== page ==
Pairing Yun-Fat Chow with Mira Sorvino as a forger who helps him should have been box office gold but the audiences didn’t come. The action scenes are exciting and the editing style pays proper homage to Woo and Sam Peckinpah. Critics noted the movie’s bold action aesthetic and praised Fuqua for crafting an action thriller that doesn’t let its audience down.
5 Ricochet (1991)
Russell Mulcahy directed Ricochet, an undervalued action thriller starring Denzel Washington as a cop who becomes a D.A. by putting away a mad dog criminal played by John Lithgow. As he watches Washington’s rise to fame and success, Lithgow’s psychopath breaks out of prison and seeks his revenge.
Both Washington and Lithgow turn in fun performances and the story and direction are quite entertaining. While the action is fun, the screenplay and its characters take center stage. Underrated amongst Denzel Washington’s filmography, this is a well-crafted movie that never caught fire at the box office.
4 The Corruptor (1999)
Chow Yun-fat and Mark Walhberg teamed up for director James Foley’s gritty NYC action thriller The Corruptor. The two actors play cops who go up against the Chinese Triads.
The action is realistic and harkens back to the cop movies of the 197os. Foley gives it a gritty and realistic tone and the two leads play well off one another. The movie never found an audience despite solid critical notice and its tense and exciting direction.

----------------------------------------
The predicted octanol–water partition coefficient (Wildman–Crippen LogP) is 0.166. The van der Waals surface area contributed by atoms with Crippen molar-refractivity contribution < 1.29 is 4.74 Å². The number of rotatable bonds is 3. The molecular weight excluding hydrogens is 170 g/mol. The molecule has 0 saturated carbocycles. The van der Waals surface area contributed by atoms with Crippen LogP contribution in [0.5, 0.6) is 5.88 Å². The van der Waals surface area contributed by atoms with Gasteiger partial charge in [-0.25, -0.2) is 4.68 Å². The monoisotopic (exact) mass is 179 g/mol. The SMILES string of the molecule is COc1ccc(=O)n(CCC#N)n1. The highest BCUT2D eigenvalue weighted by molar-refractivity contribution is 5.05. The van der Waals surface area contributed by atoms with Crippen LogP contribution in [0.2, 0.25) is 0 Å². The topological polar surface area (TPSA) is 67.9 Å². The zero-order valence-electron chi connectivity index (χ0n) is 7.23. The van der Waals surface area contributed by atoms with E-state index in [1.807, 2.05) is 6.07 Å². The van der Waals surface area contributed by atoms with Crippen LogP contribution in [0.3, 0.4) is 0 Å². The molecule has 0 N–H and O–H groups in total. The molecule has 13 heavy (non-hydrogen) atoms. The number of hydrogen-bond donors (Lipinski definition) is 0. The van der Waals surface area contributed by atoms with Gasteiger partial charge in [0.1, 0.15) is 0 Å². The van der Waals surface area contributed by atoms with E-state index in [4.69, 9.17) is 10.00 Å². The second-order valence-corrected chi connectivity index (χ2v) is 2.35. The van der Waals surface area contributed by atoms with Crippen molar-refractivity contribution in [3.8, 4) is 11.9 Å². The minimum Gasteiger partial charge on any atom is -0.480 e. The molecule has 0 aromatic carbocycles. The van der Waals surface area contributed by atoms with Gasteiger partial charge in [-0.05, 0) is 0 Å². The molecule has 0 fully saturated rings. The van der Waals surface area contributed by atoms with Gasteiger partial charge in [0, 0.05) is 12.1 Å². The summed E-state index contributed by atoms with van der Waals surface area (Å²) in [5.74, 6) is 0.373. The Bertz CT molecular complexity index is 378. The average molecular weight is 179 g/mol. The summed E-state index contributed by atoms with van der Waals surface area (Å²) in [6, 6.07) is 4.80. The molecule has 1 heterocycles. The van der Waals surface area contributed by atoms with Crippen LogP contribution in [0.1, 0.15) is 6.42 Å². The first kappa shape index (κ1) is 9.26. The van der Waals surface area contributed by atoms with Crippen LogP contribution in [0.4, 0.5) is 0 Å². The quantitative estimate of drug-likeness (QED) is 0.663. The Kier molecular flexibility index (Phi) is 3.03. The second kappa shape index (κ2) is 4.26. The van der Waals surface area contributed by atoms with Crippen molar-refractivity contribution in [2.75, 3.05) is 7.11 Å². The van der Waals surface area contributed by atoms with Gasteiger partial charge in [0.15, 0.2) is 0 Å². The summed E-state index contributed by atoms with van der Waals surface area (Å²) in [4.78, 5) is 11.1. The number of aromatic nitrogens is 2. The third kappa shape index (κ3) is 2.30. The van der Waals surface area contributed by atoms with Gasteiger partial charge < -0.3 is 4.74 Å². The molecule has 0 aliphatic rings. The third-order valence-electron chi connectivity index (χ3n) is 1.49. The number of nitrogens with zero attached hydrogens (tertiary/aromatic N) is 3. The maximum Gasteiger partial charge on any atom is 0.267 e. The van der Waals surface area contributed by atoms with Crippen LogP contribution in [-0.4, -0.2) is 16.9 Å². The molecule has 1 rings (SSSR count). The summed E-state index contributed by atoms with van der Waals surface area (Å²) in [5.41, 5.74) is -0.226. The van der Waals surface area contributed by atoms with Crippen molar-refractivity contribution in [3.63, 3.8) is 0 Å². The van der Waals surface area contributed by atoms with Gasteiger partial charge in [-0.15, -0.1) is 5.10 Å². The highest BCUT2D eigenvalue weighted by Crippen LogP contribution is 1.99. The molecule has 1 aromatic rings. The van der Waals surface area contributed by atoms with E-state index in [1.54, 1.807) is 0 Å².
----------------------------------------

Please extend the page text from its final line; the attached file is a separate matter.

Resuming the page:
3 Trespass (1992)
In Walter Hill’s undervalued Trespass, William Sadler and Bill Paxton are two firefighters who discover a treasure map that leads them to East St. Louis where they run afoul of gangsters led by Ice-T and Ice Cube.
The movie’s original title was The Looters. Unfortunately, Hill’s movie was set for release during what became the Rodney King riots and the studio forced a title change, moving up the release date so many times that audiences lost interest. After no big promotion from the studio, Trespass sank quickly at the box office. It stands as a solid and unrelenting action thriller with that signature Hill style and solid performances from its cast. Ry Cooder’s edgy guitar-heavy score fuels the movie’s visuals.
2 Blue Steel (1990)
Kathryn Bigelow’s Blue Steel is the tense tale where Jamie Lee Curtis plays a uniformed cop who falls for a man who is also a thrill-killer.
While not a financial success, the movie received great reviews and has grown in stature over the years. Curtis gives one of her finest performances as the tough yet soulful cop confronted with an awful reality. Bigelow’s filmmaking is tight and focused, making this a gripping and unique thriller with moments of shocking violence and action.
1 Strange Days (1995)
Strange Days was set to be one of the big hits in the Fall of 1995. Written by Jay Cocks and James Cameron, Ralph Fiennes played an ex-cop who now is a dealer of “wire-tripping” devices that allow the user to experience, through Virtual Reality, chases, fights, sex, and even murder. His best friend (Angela Basset) is his muscle and watches over him as he stumbles on police corruption and a cover-up of the killing of a politically charged rapper.
The movie was big in its ideas and its execution. Bigelow handled everything with skill and crafted a quite unique visual and visceral experience. Audiences were experiencing an overload of the “Tech” movies that dominated movie screens in the mid-90s and perhaps this caused them to stay away. The movie is one of the most original and inventive of its decade and stands as an example of Kathryn Bigelow’s skill as one of our finest working filmmakers.